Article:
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Erin Burnett: A Real Piece Of Work

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It seems that our obsession with Erin Burnett may not be accidental. According to her big New York Times profile, by none other than the highly influential Brian Stelter, Burnett's rise to celebrity was carefully engineered by CNBC.
Erin nicely handles the question that is asked of any successful, beautiful woman: what role did her looks play in her success? This is especially relevant at CNBC, where many of their viewers are known to watch with the volume turned all the way down until important news breaks. "There is an element of TV that is visual. You can't deny that," she tells Stelter. "But you're not going to be able to move to the next level without the passion, the contacts, the journalistic drive."
And man does she have drive. Erin (notice how well programmed we are by CNBC that we feel comfortable calling her by her first name) started out at Goldman Sachs but immediately began gunning for television business news stardom. She wrote to Willow Bay, the co-anchor CNN's "Moneyline" and landed herself the job of Bay's assistant and then as a writer at the network. Later, she somehow turned a job writing a business plan for an internet media start-up at Citigroup into an on air job. (It seemed she pulled a Dick Cheney and chose herself for the role.) This caught Bloomberg TV's attention, which got her noticed by CNBC.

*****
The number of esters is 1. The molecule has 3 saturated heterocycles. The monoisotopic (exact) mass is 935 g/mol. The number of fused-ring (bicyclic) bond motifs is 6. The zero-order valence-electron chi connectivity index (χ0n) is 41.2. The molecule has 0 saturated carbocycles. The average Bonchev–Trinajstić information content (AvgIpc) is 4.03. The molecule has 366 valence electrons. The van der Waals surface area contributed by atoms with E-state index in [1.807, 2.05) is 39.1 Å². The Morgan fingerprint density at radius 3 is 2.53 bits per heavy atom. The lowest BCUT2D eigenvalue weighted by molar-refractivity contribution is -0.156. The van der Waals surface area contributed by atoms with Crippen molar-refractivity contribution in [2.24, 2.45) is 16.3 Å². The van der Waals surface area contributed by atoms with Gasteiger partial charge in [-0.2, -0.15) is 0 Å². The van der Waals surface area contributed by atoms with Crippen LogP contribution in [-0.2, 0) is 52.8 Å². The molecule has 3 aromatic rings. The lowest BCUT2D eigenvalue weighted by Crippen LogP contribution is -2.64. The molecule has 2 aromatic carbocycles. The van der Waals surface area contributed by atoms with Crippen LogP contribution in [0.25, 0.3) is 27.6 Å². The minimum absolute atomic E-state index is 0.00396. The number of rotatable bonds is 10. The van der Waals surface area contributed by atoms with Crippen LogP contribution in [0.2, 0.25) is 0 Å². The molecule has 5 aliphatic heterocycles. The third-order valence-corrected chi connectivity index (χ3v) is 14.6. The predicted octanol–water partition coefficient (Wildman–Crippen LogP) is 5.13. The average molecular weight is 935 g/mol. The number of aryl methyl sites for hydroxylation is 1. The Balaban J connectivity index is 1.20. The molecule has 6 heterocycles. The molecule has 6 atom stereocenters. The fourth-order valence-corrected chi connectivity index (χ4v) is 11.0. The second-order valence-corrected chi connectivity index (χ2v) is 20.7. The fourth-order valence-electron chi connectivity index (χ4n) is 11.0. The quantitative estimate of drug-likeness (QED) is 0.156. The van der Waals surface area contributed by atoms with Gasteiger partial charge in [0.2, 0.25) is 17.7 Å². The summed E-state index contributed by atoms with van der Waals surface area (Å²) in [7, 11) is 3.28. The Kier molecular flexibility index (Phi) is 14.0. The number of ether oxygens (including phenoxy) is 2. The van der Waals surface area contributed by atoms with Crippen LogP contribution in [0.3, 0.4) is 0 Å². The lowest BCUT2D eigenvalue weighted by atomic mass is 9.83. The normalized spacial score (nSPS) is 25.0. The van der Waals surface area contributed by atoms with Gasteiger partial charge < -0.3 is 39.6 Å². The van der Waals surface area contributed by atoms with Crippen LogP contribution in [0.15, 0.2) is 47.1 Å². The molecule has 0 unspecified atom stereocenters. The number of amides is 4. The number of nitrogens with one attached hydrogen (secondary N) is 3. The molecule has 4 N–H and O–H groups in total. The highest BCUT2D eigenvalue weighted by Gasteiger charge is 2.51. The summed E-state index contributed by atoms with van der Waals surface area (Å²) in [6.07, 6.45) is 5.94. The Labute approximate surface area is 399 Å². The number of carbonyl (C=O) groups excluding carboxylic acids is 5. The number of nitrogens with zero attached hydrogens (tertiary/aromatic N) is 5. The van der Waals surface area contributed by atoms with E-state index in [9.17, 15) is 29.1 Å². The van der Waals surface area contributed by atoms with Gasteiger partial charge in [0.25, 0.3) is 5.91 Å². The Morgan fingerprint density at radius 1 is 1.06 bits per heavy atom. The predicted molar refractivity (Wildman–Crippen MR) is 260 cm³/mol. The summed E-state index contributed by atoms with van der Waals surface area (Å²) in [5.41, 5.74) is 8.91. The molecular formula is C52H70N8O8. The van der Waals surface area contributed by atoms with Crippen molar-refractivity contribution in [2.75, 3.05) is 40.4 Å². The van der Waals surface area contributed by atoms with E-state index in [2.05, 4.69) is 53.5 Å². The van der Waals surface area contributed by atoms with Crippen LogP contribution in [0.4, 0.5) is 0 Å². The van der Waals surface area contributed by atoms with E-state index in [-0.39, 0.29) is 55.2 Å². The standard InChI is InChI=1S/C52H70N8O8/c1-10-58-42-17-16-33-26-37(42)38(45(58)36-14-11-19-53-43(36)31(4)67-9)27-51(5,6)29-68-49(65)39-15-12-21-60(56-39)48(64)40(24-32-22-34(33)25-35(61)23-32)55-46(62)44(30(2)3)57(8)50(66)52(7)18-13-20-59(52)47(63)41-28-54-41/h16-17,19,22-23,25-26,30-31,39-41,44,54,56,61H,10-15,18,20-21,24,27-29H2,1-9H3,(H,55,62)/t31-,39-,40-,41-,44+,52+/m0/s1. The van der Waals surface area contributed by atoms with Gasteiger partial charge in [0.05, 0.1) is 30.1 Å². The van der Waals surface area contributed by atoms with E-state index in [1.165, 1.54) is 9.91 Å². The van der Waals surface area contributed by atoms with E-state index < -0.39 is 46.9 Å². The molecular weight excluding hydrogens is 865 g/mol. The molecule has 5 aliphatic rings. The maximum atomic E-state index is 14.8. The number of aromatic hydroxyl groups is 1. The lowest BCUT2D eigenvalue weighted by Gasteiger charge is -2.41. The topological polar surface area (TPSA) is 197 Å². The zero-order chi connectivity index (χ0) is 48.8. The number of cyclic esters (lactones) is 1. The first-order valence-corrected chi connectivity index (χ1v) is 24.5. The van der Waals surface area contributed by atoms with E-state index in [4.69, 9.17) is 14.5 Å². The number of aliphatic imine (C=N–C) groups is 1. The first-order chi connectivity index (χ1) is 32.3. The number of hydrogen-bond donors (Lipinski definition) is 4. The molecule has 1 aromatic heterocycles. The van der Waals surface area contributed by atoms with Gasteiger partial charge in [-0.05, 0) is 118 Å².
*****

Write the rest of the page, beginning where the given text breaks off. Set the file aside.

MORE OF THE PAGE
One thing that the article doesn't explore is Erin's fascination with China, which she continued this morning on Squawk On The Street by announcing that she's far more interested in seeing Mongol than Dark Knight. (By the way, this might be the official contrarian line of the week. Two hedge fund managers said exactly the same thing to us this weekend.)

Needing a Star, CNBC Made One
[New York Times]